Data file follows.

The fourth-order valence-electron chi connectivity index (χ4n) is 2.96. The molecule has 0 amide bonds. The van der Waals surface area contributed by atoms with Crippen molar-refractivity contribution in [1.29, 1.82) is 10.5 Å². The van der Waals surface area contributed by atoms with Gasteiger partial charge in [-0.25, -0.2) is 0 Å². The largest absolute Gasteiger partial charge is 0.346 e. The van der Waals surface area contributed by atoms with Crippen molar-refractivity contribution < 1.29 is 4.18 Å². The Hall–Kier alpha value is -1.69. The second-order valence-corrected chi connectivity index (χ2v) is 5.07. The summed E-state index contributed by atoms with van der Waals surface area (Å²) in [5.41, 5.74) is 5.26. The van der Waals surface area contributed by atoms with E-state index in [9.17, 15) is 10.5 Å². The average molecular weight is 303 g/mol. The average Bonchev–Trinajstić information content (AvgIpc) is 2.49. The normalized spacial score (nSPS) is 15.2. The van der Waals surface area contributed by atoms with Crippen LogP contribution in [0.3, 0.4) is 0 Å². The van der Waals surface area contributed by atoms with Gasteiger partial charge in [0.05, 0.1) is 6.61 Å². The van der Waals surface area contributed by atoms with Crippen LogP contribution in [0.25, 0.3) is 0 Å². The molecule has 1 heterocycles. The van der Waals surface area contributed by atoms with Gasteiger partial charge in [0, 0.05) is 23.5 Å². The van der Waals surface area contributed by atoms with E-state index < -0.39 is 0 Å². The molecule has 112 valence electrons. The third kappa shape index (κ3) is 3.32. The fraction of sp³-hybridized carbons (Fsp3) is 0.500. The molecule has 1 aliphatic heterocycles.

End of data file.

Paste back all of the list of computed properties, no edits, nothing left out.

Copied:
The fourth-order valence-electron chi connectivity index (χ4n) is 2.96. The molecule has 0 amide bonds. The van der Waals surface area contributed by atoms with Crippen molar-refractivity contribution in [1.29, 1.82) is 10.5 Å². The van der Waals surface area contributed by atoms with Gasteiger partial charge in [-0.25, -0.2) is 0 Å². The largest absolute Gasteiger partial charge is 0.346 e. The van der Waals surface area contributed by atoms with Crippen molar-refractivity contribution < 1.29 is 4.18 Å². The Hall–Kier alpha value is -1.69. The second-order valence-corrected chi connectivity index (χ2v) is 5.07. The summed E-state index contributed by atoms with van der Waals surface area (Å²) in [5.41, 5.74) is 5.26. The van der Waals surface area contributed by atoms with E-state index in [9.17, 15) is 10.5 Å². The average molecular weight is 303 g/mol. The average Bonchev–Trinajstić information content (AvgIpc) is 2.49. The normalized spacial score (nSPS) is 15.2. The van der Waals surface area contributed by atoms with Crippen LogP contribution in [0.3, 0.4) is 0 Å². The van der Waals surface area contributed by atoms with Gasteiger partial charge in [0.05, 0.1) is 6.61 Å². The van der Waals surface area contributed by atoms with Crippen LogP contribution in [0.25, 0.3) is 0 Å². The molecule has 1 heterocycles. The van der Waals surface area contributed by atoms with Gasteiger partial charge in [0, 0.05) is 23.5 Å². The van der Waals surface area contributed by atoms with E-state index < -0.39 is 0 Å². The molecule has 112 valence electrons. The third kappa shape index (κ3) is 3.32. The fraction of sp³-hybridized carbons (Fsp3) is 0.500. The molecule has 1 aliphatic heterocycles.